I just finished reading Ancillary Mercy, Ann Leckie’s stellar conclusion to her Imperial Radch trilogy. It’s not as powerful and gripping as the first book, but definitely better than the second, and all in all an enjoyable read, so I’ll forgive the plot holes and the gaping questions left at the end. Which open up the possibility, however remote, of a fourth book in the future. I’ll also forgive. Too many. Sentence fragments. Which got tiring. After a while. Sighs.
It helps that that after reading the second book, Ancillary Sword, my expectations were fairly low, so I was pleasantly surprised to be swept away once again in the story of Breq, the warship-turned-ancillary-turned-Fleet Captain. Vengeful yet altruistic, everyone falls in love with her, including the reader. After reading the final book, though, I don’t just love the ship any more. I want to be a ship. An independent one, of course, that can make it’s own decisions. Or, failing that, I want to be a Presgar Translator, the odd character sent by the unseen and all-powerful alien Presgar as a sort of go-between. She has the most fun in the book, playing games, gulping down fish sauce, getting shot at and not even being hurt.
But I’m getting ahead of myself. First, the plot.
Note 1: Spoilers ahead!
Note 2: If you have not read the first two books, don’t try reading the third.
I mean, this should be obvious, but lots of series can actually be read out of turn and it can even add to the fun. Not this one. You try to read out of turn, and you won’t understand a thing. Just saying.
The book opens with civil unrest at Athoek Station – our AI heroine Breq headed here in the second book to meet with the sister of her old favorite Lieutenant Awn. Whom she herself killed (when she was a warship) at the orders of Anaander Mianaai, Lord of the Radch. Who has made thousands of iterations of herself and is at war with herself. See what I mean about not reading out of turn?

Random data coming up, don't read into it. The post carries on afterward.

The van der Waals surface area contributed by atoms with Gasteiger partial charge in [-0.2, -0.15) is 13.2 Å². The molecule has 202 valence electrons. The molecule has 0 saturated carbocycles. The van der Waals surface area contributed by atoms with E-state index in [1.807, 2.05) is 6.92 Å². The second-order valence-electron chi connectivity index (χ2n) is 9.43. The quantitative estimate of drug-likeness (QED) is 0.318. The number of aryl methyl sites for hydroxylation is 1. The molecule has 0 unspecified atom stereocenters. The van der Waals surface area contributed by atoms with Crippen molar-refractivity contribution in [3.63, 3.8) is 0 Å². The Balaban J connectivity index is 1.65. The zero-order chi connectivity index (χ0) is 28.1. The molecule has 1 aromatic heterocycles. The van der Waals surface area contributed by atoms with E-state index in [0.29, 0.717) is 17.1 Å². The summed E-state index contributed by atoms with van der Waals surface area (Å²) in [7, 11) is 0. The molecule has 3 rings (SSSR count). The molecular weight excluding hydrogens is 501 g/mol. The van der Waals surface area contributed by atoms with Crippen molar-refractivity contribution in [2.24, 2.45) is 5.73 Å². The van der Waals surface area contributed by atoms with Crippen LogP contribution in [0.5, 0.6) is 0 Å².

An iteration of Anaander Mianaai (the bad one) arrives at the Athoek system with four ships to find and punish Breq. Breq goes up in her ship, takes out a couple of the hostile ships with an alien gun, loses her leg (which will grow back) and sends two teams back to Athoek Station – one to try and free the ships from Anaander Mianaai’s power and make them independent, and the other to try and kill Anaander Mianaai herself. Or this iteration of her at least.
One of the weaknesses of the book lies here. So much potential action, but we don’t see half of it, because Breq is still back on her ship, recovering. We do get to see what happens in Athoek Station, but we don’t see how the ships are eventually freed and what happens on board.
Next is a direct confrontation between Breq and Anaander Mianaai, which ends with Anaander Mianaai trying and failing to kill the alien Presgar Translator, who has taken the side of Breq and the AI that runs Athoek Station.
The book moves along at a fair clip, despite lacking the high stakes and action of the first book in the trilogy, Ancillary Justice. There’s a lot of talk and tea-sipping, which may not be everyone’s cup of tea, but hey, I like it. I also like that nobody dies. Not even the lone iteration of the villainous Lord of the Radch. It makes a nice change. Too many f/sf books kill off characters without regard for my feelings. However, it does mean that one gets the sense, at the end, of no real consequences. Everything truly awful that had to happen has already happened in Breq’s past. All she loses is this book is a leg, and that will grow back in a month or so.
We are left with a lot of questions in the end. What happens in the massive war raging in Radch space? Who wins? What of the alien Presgar, what do they decide to do? Do the AIs get recognized as Significant beings with their own treaty rights? Which is why I think a fourth book may well be on the horizon…